Children with acute lymphoblastic leukemia (ALL), the most common form of pediatric cancer, can safely receive intravenous infusions of a reformulated mainstay of chemotherapy that has been delivered via painful intramuscular (IM) injection for more than 40 years, research suggests. This study, the Dana Farber Cancer Institute (DFCI)/ALL Consortium Protocol 05-001, was presented at the 55th annual meeting of the American Society of Hematology (ASH), held December 7-10, 2013, in New Orleans, Louisiana.
Researchers looked at the 4-year, event-free survival and toxicity of Escherichia coli L-asparaginase delivered via IV in its polyethylene glycol (PEG)-conjugated formulation or through IM injection in its native formulation. Clinicians had been delivering the drug via injection because of serious allergic reactions previously linked with IV infusion of the drug in its native form.
The clinical trial is one of the largest to compare the safety, efficacy, and pharmokinetics of the two formulations of the bacteria-based enzyme. Data came from 551 patients, age 1 to 18 years, who were treated for pediatric ALL at 11 centers in the United States and Canada between 2005 and 2010. The findings take on particular relevance now that native L-asparaginase is no longer available in the United States.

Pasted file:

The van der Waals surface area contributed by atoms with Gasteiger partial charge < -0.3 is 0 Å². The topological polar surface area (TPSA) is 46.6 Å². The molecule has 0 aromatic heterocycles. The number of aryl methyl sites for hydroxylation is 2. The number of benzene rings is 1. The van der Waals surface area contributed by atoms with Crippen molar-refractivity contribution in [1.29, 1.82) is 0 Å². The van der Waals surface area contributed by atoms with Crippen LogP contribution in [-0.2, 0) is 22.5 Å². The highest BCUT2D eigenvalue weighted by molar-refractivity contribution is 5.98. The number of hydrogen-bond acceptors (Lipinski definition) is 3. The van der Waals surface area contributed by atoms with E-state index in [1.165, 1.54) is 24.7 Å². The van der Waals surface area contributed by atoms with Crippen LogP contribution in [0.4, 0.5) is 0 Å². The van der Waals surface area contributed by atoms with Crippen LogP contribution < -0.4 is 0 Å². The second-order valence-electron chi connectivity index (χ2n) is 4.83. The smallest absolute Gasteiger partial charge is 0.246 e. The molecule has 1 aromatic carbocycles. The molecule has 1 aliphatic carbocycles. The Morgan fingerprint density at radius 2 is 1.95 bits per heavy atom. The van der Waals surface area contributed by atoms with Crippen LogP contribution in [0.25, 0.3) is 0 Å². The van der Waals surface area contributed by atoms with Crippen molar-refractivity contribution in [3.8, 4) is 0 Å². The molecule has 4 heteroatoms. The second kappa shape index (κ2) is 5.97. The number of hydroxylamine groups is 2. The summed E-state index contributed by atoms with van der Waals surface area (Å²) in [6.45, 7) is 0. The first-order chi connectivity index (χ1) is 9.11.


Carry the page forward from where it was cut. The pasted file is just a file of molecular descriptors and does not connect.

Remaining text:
“Demonstrating that this important agent can be safely administered intravenously should help to provide clinicians peace of mind that they can decrease patient discomfort without increasing risk,” said Lewis B. Silverman, MD, who presented the data on behalf of the DFCI/ALL Consortium in Massachusetts.
The overall 4-year event-free survival rate for all patients enrolled on the protocol was 86%, among the highest rates ever reported in a pediatric ALL trial. No statistically significant difference in event-free survival occurred between patients in the trial’s IV PEG-asparaginase and IM native L-asparaginase arms (92% and 90%, respectively); nor were there significant differences in the rates of allergic reactions (12% and 9%, respectively), pancreatitis (11% and 9%, respectively), or clotting (6% and 11%, respectively), all of which are potential side effects of L-asparaginase.
PEG-asparaginase remains in the bloodstream longer than L-asparaginase, which means patients can be treated less frequently. The lowest concentrations of drug in the blood of patients in the study’s IV PEG-asparaginase arm were nearly eight times higher than those in the IM-native E coli L-asparaginase group. Also, the pediatric patients experienced less pain and anxiety with IV administration of PEG-asparaginase.
PEG-asparaginase is a modified formulation of E coli-derived L-asparaginase. Previous studies had indicated that PEG-asparaginase may be less allergenic, which suggests that IV administration of the drug might be more feasible than the native E coli preparation.
Protocol 05-001 also investigated an intensified treatment regimen for children with B-cell ALL who showed evidence of high levels of minimal residual disease following initial treatment, who tend to have relatively poor outcomes. The intensified regimen was associated with a 4-year event-free survival rate of 77%, a large improvement over outcomes reported in the past for this group of patients.